Originally published 05/28/2019. Updated 05/27/2021.

Burpees… Where the heck did this “wonderful” exercise come from?

Back in 1940, a physiologist by the name of Royal Huddleston Burpee was working on his Ph.D. at Columbia University. His thesis was surrounded by creating a bodyweight exercise that could be used to assess the fitness level in non-active adults. Now for those that do this exercise often one would think that this was cruel as it can be a very demanding exercise on your whole body and if not done correctly could cause harm. BUT that is why he would only allow his subjects to perform 4 at a time to be able to assess their ability without the risk of injury and his intention of the exercise is for it not to be done with many repetitions. Smart guy right? I mean he was working on his Ph.D. after all, haha.

After his success in creating this exercise and it’s help in assessing fitness ability, I bet you can guess what group of people quickly picked it up to use in their own assessments……the military. Again they didn’t go crazy with this total-body movement at first with only making their WW II soldiers complete burpees for 20 seconds, but then, of course, the time got extended to a full 60 seconds. It wasn’t until this moment that the movement was used for grueling punishment.

Spartan Races make you complete 30 burpees for every obstacle that you are unable to complete, but don’t worry, I will show you how to modify them to your fitness level to reduce risk of injury – plus I try not to use it as punishment, but it is fun to threaten them if one is late for their session with me (insert evil laugh).

This exercise sounds intimidating, so why should I incorporate it in my normal fitness routine?
They’re fun!
They’re a Total Body Exercise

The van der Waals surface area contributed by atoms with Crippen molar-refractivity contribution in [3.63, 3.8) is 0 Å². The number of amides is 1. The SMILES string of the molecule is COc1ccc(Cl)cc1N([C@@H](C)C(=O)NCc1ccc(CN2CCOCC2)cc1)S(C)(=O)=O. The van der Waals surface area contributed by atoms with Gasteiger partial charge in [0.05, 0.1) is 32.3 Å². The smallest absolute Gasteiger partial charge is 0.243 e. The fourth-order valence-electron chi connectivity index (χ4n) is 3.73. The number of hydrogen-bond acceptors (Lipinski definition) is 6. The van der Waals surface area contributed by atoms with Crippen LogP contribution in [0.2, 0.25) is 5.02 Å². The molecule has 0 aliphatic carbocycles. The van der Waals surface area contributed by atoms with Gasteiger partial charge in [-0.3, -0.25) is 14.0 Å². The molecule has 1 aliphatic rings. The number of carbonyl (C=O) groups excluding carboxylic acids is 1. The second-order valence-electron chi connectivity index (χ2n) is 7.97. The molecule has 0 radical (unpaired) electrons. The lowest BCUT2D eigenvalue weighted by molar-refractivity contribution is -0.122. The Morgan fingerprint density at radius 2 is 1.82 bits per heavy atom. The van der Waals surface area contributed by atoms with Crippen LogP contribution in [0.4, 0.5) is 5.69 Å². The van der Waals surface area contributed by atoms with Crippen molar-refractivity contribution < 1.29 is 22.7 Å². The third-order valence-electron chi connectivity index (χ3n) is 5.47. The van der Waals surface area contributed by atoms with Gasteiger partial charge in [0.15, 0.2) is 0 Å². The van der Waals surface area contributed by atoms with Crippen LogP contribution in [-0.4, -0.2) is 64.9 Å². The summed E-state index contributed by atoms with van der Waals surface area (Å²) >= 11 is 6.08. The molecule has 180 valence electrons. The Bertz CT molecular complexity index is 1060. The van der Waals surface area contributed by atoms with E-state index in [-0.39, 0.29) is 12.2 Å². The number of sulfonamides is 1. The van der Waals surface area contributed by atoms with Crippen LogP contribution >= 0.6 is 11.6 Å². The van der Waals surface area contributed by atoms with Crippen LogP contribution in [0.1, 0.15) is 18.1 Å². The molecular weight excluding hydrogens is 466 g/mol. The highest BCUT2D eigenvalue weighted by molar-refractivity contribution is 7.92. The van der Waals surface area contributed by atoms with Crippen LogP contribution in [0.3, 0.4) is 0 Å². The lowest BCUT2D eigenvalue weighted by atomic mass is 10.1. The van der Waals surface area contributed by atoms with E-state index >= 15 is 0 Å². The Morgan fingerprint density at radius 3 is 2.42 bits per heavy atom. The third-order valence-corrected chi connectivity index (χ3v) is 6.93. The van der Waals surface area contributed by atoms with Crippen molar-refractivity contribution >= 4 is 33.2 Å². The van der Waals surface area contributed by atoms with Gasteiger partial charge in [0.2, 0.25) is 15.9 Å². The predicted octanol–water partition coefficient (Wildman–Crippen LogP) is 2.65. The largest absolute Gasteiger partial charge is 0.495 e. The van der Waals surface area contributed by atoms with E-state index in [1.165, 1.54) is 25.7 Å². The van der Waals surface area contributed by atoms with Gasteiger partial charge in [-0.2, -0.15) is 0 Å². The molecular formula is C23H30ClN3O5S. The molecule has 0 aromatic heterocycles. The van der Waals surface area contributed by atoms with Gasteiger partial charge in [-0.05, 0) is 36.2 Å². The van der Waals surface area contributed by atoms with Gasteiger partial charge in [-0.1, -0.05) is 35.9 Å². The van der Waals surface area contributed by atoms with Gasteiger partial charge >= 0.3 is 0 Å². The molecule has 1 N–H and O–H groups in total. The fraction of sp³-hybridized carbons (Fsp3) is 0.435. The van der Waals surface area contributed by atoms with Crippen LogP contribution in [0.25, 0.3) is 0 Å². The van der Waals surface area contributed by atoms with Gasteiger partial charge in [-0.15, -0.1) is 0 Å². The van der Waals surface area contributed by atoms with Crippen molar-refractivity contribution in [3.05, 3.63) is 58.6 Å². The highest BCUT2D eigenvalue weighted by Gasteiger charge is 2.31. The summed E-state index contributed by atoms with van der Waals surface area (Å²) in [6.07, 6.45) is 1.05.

They’re considered a bodyweight exercise that increases both strength and aerobic capacities.
They can be modified for ALL fitness levels

If you can’t do a traditional burpee due to strength or mobility issues, don’t worry, there are several variations that may work better for you.

Examples of modified Burpees

  1. Elevated Burpee
  2. Walkout Burpee
  3. Regular Burpee
  4. Regular Burpee with a Push-up
  5. Regular Burpee with a Tuck Jump
  6. Regular Burpee with a Push-up and Tuck Jump
  7. Burpee with Weight

You can also check out our article “Why Squat Burpees Beat the Rest”.

You don’t need to be “fit” or crazy to appreciate the benefits of the burpee. Give them a chance and you may see considerable changes in your body composition, strength, and endurance. Put them to the test this June and join our 30-Day Burpees Wellness Challenge! It’s pretty easy to follow but will be a challenge to complete, especially as the days pass by.

How it works:
Day 1 (June 1st), do 1 burpee. Day 2 (June 2nd), do 2 burpees. Day 3 (June 3rd), do 3 burpees (and so on). For each day that you complete the daily assigned burpees, fill in the star. Before you begin, think of a fun reward that you can work towards. If you complete all 31 days (465 burpees in total) – celebrate with something you love to do/eat/buy, etc. You’ve earned it!

We can’t wait to see your social posts as you work through the challenge – and don’t you worry – our training staff will be participating too 🙂

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